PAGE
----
There are many types of disputes that can arise over the duration of a tenancy. The most common disputes brought to the RTB are validity of a notice of termination, unlawful termination of tenancy, rent arrears, deposit retention and rent arrears with overholding. Other dispute types include, anti-social behaviour, breach of fixed term lease, breach of landlord/tenant obligations, damage in access of normal tear and wear, rent more than market rate, rent review not in line with rent pressure zone and standard and maintenance of dwelling.
Third parties are those who are directly and adversely affected by neighbouring tenants and have the right to bring a case against the landlord of those tenants.
If you are having issues with a neighbour who is a tenant, you can apply for dispute resolution as a third-party applicant here
All parties involved in a dispute should initially try to resolve the matter directly themselves. If the person who is affected contacts the landlord about anti-social behaviour, the landlord can send a letter to the tenant once the complaint is received. This letter requires the tenant not to behave in the dwelling or in its vicinity in an anti-social manner. A sample of the letter can be downloaded here.
If the affected party is unable to identify or contact the landlord, they can make a formal request for the landlord’s and/or letting agent’s (where applicable) name and address (if registered) from the RTB.A landlord has a duty to enforce the responsibilities of the tenant(s) in a tenancy where the neighbours are affected (for example anti-social behaviour). In cases where a landlord fails to enforce a tenant’s responsibilities, a person directly and adversely affected may take a case against the landlord through the Residential Tenancies Board (RTB).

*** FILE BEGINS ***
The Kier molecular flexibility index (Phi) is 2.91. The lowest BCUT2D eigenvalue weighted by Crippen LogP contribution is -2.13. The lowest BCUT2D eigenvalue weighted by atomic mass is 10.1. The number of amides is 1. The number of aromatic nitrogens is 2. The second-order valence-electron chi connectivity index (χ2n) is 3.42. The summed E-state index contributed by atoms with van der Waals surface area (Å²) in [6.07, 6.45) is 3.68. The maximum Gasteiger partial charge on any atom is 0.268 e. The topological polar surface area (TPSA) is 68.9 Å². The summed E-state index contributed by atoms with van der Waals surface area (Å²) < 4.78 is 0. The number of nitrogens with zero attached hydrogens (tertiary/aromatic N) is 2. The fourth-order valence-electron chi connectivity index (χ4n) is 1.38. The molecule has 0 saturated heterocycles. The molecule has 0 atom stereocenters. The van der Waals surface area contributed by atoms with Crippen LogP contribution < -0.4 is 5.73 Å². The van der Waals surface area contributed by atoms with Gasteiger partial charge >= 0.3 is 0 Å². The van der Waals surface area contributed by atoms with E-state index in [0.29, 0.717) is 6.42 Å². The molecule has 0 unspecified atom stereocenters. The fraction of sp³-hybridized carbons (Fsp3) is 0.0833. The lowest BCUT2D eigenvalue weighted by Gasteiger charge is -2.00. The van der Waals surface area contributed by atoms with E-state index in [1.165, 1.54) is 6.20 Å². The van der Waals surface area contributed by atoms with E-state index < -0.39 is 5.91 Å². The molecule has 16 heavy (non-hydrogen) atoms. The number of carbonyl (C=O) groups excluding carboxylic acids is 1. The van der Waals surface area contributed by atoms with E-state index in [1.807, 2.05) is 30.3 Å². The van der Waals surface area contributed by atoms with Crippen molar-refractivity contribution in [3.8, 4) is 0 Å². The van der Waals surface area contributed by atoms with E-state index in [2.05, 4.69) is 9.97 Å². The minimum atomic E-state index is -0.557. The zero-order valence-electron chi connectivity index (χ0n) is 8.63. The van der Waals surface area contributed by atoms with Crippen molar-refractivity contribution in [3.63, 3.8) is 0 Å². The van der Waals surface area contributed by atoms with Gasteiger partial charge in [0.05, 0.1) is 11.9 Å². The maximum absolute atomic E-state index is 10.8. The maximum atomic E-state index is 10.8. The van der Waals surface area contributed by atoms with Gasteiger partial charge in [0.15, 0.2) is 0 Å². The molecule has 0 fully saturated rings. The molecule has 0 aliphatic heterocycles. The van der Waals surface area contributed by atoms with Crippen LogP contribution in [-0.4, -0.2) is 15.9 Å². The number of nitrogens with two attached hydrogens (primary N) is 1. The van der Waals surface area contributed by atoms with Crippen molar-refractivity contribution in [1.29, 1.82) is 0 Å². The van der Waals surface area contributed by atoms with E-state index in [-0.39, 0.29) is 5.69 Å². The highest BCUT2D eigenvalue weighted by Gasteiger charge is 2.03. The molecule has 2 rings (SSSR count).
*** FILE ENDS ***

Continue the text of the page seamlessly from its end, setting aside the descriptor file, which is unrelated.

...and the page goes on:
Landlords can be ordered to make substantial payments to affected parties for the distress caused by their failure to enforce their tenants’ responsibilities.
Any complaints of a serious anti-social or criminal nature should be reported to the Gardaí in the first instance.
A dispute hearing will be scheduled for Mediation or Adjudication. Who can direct the landlord to enforce their tenants’ responsibilities. In the interest of fairness, tenants will be a notice party to a third-party case. This means they will be copied on information relating to the case, receive any evidence submitted by both the landlord and third party and can attend the hearing, if they wish.
The applicant should enclose relevant documentary evidence in support of their case e.g. log of events, photographs, witness statements or Garda reports (where applicable). Please see here for a Guide to Submitting Evidence
Please note: any third-party issues in relation to the standard and maintenance of a rental dwelling are a matter for local authority enforcement and the RTB does not have jurisdiction to deal with such complaints. It should also be noted that in order to provide a fair and neutral service to all parties, the RTB are unable to provide legal advice or specific guidance to either party in relation to their dispute.